The partnership will explore the theme of violence across many different registers — architecture and conflict, political violence, war and gender, transnational dimensions of violence, the intersections of violence in Latin America, and the notion of war without end as a metaphor in contemporary life.

Friday, October 23, 2015 - 2:00pm to 3:30pm
Young Library Auditorium

A Reading by Roxane Gay

Roxane Gay’s writing has appeared or is forthcoming in Best American Mystery Stories 2014, Best American Short Stories 2012, Best Sex Writing 2012, A Public Space, McSweeney’s, Tin House, Oxford American, American Short Fiction, West Branch, Virginia Quarterly Review, NOON, The New York Times Book Review, Bookforum, Time, The Los Angeles Times, The Nation, The Rumpus, Salon, and many others. She is the co-editor of PANK. She is also the author of the books Ayiti, An Untamed State, Bad Feminist, and Hunger, forthcoming from Harper in 2016.

This reading is co-sponsored by African American and Africana Studies Program and Department of Gender and Women's Studies.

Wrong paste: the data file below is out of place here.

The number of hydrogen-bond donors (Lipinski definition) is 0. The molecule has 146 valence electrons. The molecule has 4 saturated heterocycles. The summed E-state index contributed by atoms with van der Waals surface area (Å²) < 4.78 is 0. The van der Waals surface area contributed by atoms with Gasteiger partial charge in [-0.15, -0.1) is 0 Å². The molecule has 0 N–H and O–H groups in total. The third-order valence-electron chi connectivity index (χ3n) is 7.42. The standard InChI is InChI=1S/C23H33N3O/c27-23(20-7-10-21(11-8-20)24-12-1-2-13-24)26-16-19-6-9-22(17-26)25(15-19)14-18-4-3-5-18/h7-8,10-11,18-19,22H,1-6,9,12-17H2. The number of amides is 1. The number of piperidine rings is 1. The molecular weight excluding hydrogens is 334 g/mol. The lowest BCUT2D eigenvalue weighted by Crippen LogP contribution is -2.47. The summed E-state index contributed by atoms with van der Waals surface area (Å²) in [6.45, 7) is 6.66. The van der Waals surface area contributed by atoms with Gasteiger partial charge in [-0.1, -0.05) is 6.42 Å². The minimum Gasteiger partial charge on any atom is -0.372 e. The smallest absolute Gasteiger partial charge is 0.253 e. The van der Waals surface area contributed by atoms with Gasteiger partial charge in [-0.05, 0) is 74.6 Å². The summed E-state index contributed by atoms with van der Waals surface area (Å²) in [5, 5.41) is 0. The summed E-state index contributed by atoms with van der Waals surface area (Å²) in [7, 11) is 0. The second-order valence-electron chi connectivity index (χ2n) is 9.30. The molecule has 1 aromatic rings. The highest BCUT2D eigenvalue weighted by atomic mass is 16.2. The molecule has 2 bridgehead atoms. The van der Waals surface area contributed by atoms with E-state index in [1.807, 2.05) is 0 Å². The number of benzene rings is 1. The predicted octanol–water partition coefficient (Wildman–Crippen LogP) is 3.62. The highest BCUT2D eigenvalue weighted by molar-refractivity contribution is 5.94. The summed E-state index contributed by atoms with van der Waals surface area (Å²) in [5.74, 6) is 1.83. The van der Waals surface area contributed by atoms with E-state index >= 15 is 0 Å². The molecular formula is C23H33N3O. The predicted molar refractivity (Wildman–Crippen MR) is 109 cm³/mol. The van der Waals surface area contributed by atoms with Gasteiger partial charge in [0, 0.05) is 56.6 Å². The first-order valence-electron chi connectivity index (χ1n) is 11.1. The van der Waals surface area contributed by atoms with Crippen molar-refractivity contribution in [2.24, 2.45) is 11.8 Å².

Wednesday, October 14, 2015 - 8:00pm to 9:00pm
Recital Hall, Singletary Center for the Arts

Symposium: “The Intersections of Violence in Latin America”

​We will begin at 9:30 am with a presentation by multimedia artist Diana Kahlo,Las Desaparecidas de Ciudad Juarez, Mexico (The Missing Women of Juarez) followed by Francisco Goldman's lecture Ayotzinapa: Mexico Hits Bottom at 11:00 am and we will end with a panel on the Intersections of Violence and Human Rights across Time and Space from 2:00 to 4:30 pm with the participation of Rosa Linda Fregoso, Professor, Latin American and Latino Studies, University of California Santa Cruz, Cecilia Menjivar, Foundation Distinguished Professor of Sociology, University of Kansas and Tiffiny Tung, Associate Professor of Anthropology, Vanderbilt University


Wednesday, September 30, 2015 - 9:30am to 5:00pm
West End Room, POT 18th floor